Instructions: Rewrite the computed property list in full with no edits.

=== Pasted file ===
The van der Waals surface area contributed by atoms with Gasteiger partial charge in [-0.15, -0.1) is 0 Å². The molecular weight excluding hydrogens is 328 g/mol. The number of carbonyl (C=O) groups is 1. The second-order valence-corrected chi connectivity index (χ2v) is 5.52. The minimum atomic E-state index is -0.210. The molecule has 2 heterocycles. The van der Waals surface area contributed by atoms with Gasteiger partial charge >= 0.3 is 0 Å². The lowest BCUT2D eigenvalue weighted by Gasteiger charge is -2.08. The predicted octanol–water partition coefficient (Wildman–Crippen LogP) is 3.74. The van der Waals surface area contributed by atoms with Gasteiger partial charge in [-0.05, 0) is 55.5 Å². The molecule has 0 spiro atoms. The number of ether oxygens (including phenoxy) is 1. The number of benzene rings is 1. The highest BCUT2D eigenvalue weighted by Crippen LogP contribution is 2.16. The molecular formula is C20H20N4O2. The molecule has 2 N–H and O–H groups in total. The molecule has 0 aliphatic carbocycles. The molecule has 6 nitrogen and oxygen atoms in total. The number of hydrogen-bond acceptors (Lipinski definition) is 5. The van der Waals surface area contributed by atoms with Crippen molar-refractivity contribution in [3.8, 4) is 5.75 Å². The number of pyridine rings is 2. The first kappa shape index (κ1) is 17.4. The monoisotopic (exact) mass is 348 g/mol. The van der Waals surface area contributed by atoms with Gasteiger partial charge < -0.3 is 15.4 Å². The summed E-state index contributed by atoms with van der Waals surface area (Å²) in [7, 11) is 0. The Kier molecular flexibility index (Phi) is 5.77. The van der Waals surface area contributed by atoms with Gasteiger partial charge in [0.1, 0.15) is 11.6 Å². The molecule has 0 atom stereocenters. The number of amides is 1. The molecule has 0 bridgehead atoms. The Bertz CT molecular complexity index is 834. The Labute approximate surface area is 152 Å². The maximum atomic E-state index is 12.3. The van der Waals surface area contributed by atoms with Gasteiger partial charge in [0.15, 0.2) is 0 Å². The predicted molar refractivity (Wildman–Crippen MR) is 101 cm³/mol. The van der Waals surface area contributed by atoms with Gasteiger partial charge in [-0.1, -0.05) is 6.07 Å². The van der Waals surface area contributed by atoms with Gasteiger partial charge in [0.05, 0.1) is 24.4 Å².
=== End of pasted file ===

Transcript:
The van der Waals surface area contributed by atoms with Gasteiger partial charge in [-0.15, -0.1) is 0 Å². The molecular weight excluding hydrogens is 328 g/mol. The number of carbonyl (C=O) groups is 1. The second-order valence-corrected chi connectivity index (χ2v) is 5.52. The minimum atomic E-state index is -0.210. The molecule has 2 heterocycles. The van der Waals surface area contributed by atoms with Gasteiger partial charge >= 0.3 is 0 Å². The lowest BCUT2D eigenvalue weighted by Gasteiger charge is -2.08. The predicted octanol–water partition coefficient (Wildman–Crippen LogP) is 3.74. The van der Waals surface area contributed by atoms with Gasteiger partial charge in [-0.05, 0) is 55.5 Å². The molecule has 0 spiro atoms. The number of ether oxygens (including phenoxy) is 1. The number of benzene rings is 1. The highest BCUT2D eigenvalue weighted by Crippen LogP contribution is 2.16. The molecular formula is C20H20N4O2. The molecule has 2 N–H and O–H groups in total. The molecule has 0 aliphatic carbocycles. The molecule has 6 nitrogen and oxygen atoms in total. The number of hydrogen-bond acceptors (Lipinski definition) is 5. The van der Waals surface area contributed by atoms with Crippen molar-refractivity contribution in [3.8, 4) is 5.75 Å². The number of pyridine rings is 2. The first kappa shape index (κ1) is 17.4. The monoisotopic (exact) mass is 348 g/mol. The van der Waals surface area contributed by atoms with Gasteiger partial charge < -0.3 is 15.4 Å². The summed E-state index contributed by atoms with van der Waals surface area (Å²) in [7, 11) is 0. The Kier molecular flexibility index (Phi) is 5.77. The van der Waals surface area contributed by atoms with Gasteiger partial charge in [0.1, 0.15) is 11.6 Å². The molecule has 0 atom stereocenters. The number of amides is 1. The molecule has 0 bridgehead atoms. The Bertz CT molecular complexity index is 834. The Labute approximate surface area is 152 Å². The maximum atomic E-state index is 12.3. The van der Waals surface area contributed by atoms with Gasteiger partial charge in [0.15, 0.2) is 0 Å². The predicted molar refractivity (Wildman–Crippen MR) is 101 cm³/mol. The van der Waals surface area contributed by atoms with Gasteiger partial charge in [-0.1, -0.05) is 6.07 Å². The van der Waals surface area contributed by atoms with Gasteiger partial charge in [0.05, 0.1) is 24.4 Å².